When I envision myself setting up a background light I envision the small stand, the actual light, which reflector I need for the spot grid I'll be using and even the cord, junction box and extension I'll need. When I look at the quick line drawing of the subject it reminds me to bring clothespins to pin baggy outfits and a make up case to kill some shine.

In case of exterior diagrams seeing the "picture" in advance reminds me to bring along the light stand with the one adjustable leg so I can get the stand straight on sloping ground. I am also reminded to bring along a flash light since a good part of our set up will be outside before sunrise...

The diagrams help. On the other side of each sheet of paper I do a check list of gear and I check it off as I pile the gear near the door. Believe me, it helps. I can remember everything I need for one set up but three or four set-ups with different lights and different cameras is a whole different animal. 

One thing I'm trying out today is putting tags on each stand bag with an inventory of what is in each of the stand bags and rolling stand cases. That way Amy can find stuff quicker and repack in a way that will help us on the next location. Am I overthinking all this? Well, I'd say if you've ever found yourself on a remote location unable to shoot because you over looked one small and inexpensive (but critical) item you'd know my answer. 

Diagramming your shots also helps you to focus on what you're trying to get from each one. There's nothing worse than showing up and winging a shoot only to discover after the fact that your impromptu genius doesn't stand up to the more leisurely scrutiny of post production. And there's no way to fix most stuff after the fact no matter how good you fancy yourself to be in PhotoShop. 

Now we'll see if we can get all this stuff into the vehicle...



A small by-law of Murphy's Law: If you don't bring a posing stool the place you end up will only have bulky, high backed leather chairs which will be no damn good for making portraits.

After these two shoots I'll get back to work on the sequel to The Lisbon Portfolio. 


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10 comments:

cfw said...

Better be careful. People might get the idea that photographers actually have to work for a living.

Jacques Gratton Photographe said...

You are so generous to share all this with the community. Much appreciated Kirk!

Leslie Mak said...

That's very impressive. Sounds like a lot of hard work, but I can tell (from reading between the lines) that you love it. It'd be nice to see at least one of your environmental portraits :-)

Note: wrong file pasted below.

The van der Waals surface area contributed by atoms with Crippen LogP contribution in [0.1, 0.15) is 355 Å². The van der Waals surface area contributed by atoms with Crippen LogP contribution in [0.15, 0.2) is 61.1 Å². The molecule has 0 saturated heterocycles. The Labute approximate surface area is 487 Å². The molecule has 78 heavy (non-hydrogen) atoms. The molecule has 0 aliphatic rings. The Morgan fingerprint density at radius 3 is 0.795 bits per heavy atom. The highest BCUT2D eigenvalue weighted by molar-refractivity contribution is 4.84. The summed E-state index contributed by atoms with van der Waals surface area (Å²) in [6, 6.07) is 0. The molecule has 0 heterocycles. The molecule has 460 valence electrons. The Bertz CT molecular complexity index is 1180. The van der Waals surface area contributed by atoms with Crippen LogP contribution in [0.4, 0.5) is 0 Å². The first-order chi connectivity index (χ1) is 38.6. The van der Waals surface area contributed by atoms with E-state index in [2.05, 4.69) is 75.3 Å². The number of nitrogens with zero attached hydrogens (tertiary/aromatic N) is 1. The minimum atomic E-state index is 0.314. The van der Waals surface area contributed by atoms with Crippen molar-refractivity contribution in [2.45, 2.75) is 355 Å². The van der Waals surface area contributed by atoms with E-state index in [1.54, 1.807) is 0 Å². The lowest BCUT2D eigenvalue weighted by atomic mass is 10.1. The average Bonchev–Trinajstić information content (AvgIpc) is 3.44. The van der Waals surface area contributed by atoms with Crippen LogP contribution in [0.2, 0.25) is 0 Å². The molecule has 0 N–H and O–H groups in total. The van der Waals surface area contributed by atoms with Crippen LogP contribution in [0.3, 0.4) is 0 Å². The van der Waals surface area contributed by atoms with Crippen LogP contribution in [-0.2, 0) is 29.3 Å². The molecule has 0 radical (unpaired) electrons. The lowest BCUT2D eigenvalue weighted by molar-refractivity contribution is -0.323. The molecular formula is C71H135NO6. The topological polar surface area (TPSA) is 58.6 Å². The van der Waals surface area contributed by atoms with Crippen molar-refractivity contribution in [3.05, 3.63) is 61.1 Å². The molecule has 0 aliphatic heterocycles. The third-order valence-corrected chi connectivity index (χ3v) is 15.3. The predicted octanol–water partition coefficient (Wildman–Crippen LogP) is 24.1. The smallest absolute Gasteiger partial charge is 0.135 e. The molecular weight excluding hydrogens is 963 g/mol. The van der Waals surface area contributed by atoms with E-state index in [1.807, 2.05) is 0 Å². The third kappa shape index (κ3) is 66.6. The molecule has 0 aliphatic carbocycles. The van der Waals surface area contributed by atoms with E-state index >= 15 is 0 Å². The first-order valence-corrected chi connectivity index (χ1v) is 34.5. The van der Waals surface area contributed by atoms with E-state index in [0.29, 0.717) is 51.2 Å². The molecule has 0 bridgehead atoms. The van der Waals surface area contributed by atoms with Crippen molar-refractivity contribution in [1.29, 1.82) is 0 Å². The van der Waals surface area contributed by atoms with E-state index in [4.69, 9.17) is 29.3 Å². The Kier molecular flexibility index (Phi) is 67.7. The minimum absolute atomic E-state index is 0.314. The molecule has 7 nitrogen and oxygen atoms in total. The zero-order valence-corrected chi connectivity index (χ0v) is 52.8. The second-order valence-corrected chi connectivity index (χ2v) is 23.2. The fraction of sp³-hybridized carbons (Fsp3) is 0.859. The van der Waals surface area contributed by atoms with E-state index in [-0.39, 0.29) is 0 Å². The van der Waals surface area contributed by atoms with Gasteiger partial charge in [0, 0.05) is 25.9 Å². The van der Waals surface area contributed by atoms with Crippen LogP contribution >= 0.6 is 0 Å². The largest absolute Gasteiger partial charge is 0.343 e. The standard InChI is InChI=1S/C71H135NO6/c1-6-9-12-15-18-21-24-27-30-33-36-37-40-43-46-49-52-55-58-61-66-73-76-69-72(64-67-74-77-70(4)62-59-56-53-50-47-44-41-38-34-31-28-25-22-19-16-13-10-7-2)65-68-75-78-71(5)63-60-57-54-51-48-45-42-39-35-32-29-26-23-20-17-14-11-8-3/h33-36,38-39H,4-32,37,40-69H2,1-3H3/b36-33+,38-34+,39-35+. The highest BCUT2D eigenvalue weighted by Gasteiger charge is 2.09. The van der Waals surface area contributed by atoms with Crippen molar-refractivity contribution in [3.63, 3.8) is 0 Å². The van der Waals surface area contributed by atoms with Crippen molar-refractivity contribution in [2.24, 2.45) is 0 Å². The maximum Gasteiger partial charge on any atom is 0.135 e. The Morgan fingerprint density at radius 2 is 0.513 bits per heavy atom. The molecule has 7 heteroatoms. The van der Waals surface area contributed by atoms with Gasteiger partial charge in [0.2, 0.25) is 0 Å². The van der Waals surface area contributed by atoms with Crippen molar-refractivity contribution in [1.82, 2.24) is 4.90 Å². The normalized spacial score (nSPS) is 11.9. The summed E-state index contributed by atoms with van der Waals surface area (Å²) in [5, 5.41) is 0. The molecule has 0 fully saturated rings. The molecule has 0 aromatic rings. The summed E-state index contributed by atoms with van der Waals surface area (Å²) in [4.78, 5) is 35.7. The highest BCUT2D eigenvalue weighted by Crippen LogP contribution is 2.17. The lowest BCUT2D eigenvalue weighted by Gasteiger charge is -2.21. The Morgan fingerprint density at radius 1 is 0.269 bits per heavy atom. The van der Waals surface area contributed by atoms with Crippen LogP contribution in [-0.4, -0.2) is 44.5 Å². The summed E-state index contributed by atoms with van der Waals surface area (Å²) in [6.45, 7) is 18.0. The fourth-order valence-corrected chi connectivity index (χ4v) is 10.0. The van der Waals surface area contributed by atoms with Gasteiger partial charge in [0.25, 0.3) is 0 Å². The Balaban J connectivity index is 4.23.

Anonymous said...

Wow. Making a living as a photographer seems like more intense work than most people think.
Thanks for sharing.

thequietphotographer said...

It seems a good plan! And in many case good planning is one of the keys to success! I like your style!
robert

Dave said...

You seriously need a Sherpa for this expedition :)

Seriously though, I thought I was doing well in getting one light and power pack downtown for a portrait, let alone this amount of stuff.

Gato said...

Reminds me I need to find a new location posing stool. Mine has gone missing. :-)

I always enjoy these preparation and planning posts. A lot of people (including some photographers) don't realize how much behind-the-scenes work goes into doing it well.

Steve Mack said...

McGillicuddy's Commentary on Murphy's Law:

Murphy was an optimist.

With best regards, Stephen

Kirk Tuck said...

Hey Dave, I had a very reliable Sherpa in the person of Amy Smith. She's one of the best assistants I've worked with in years. We survived the day with no lasting wounds.

theaterculture said...

I once briefly dated a Human Factors Analyst for a large group of hospitals, whose (extremely highly paid...) job it was to design procedures and protocols for healthcare delivery that would minimize errors. The golden triangle of H.F. in technical processes, according to her, is D.P.C.: Diagramming, Previsualization, Checklist. Basically exactly what you describe as your prep process.

I dunno if you've ever read any of the literature on H.F. (the technical stuff I found boring, but Donald O. Norman on human-centered design is really interesting), but you've pretty much arrived at it. When multiple highly-competent people independently end up with the same ideas, that seems to me like it makes them worth paying attention to...